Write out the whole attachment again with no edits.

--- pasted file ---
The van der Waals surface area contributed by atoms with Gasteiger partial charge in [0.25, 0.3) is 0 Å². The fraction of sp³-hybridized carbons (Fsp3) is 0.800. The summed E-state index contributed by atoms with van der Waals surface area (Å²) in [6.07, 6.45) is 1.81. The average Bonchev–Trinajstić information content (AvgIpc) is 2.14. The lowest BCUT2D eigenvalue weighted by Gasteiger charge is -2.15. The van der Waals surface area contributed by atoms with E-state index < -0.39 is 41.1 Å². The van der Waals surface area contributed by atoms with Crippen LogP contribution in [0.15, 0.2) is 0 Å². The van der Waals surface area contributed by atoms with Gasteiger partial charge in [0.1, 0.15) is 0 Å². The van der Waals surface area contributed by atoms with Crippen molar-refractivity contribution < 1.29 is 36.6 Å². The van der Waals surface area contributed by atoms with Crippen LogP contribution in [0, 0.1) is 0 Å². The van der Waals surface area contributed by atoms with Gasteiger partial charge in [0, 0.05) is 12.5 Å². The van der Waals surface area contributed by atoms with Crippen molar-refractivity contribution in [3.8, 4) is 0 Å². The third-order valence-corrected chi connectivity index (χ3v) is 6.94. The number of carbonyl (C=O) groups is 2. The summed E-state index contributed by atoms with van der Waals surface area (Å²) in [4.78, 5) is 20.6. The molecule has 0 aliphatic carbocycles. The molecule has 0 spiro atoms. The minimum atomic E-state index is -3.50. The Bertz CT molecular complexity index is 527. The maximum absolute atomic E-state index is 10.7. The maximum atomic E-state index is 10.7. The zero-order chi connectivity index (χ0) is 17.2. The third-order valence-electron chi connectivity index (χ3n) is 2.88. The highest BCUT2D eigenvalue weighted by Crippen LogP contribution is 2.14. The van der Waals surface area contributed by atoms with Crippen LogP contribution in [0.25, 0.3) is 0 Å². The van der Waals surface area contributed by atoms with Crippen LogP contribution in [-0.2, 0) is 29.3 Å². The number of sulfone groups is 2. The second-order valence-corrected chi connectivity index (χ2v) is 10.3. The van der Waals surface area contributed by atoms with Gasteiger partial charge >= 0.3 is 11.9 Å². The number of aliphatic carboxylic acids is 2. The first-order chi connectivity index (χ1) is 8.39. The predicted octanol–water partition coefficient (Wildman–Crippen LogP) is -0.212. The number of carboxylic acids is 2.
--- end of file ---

The van der Waals surface area contributed by atoms with Gasteiger partial charge in [0.25, 0.3) is 0 Å². The fraction of sp³-hybridized carbons (Fsp3) is 0.800. The summed E-state index contributed by atoms with van der Waals surface area (Å²) in [6.07, 6.45) is 1.81. The average Bonchev–Trinajstić information content (AvgIpc) is 2.14. The lowest BCUT2D eigenvalue weighted by Gasteiger charge is -2.15. The van der Waals surface area contributed by atoms with E-state index < -0.39 is 41.1 Å². The van der Waals surface area contributed by atoms with Crippen LogP contribution in [0.15, 0.2) is 0 Å². The van der Waals surface area contributed by atoms with Gasteiger partial charge in [0.1, 0.15) is 0 Å². The van der Waals surface area contributed by atoms with Crippen molar-refractivity contribution < 1.29 is 36.6 Å². The van der Waals surface area contributed by atoms with Crippen LogP contribution in [0, 0.1) is 0 Å². The van der Waals surface area contributed by atoms with Gasteiger partial charge in [0, 0.05) is 12.5 Å². The van der Waals surface area contributed by atoms with Crippen molar-refractivity contribution in [3.8, 4) is 0 Å². The third-order valence-corrected chi connectivity index (χ3v) is 6.94. The number of carbonyl (C=O) groups is 2. The summed E-state index contributed by atoms with van der Waals surface area (Å²) in [4.78, 5) is 20.6. The molecule has 0 aliphatic carbocycles. The molecule has 0 spiro atoms. The minimum atomic E-state index is -3.50. The Bertz CT molecular complexity index is 527. The maximum absolute atomic E-state index is 10.7. The maximum atomic E-state index is 10.7. The zero-order chi connectivity index (χ0) is 17.2. The third-order valence-electron chi connectivity index (χ3n) is 2.88. The highest BCUT2D eigenvalue weighted by Crippen LogP contribution is 2.14. The van der Waals surface area contributed by atoms with Crippen LogP contribution in [0.25, 0.3) is 0 Å². The van der Waals surface area contributed by atoms with Crippen LogP contribution in [-0.2, 0) is 29.3 Å². The number of sulfone groups is 2. The second-order valence-corrected chi connectivity index (χ2v) is 10.3. The van der Waals surface area contributed by atoms with Gasteiger partial charge >= 0.3 is 11.9 Å². The number of aliphatic carboxylic acids is 2. The first-order chi connectivity index (χ1) is 8.39. The predicted octanol–water partition coefficient (Wildman–Crippen LogP) is -0.212. The number of carboxylic acids is 2.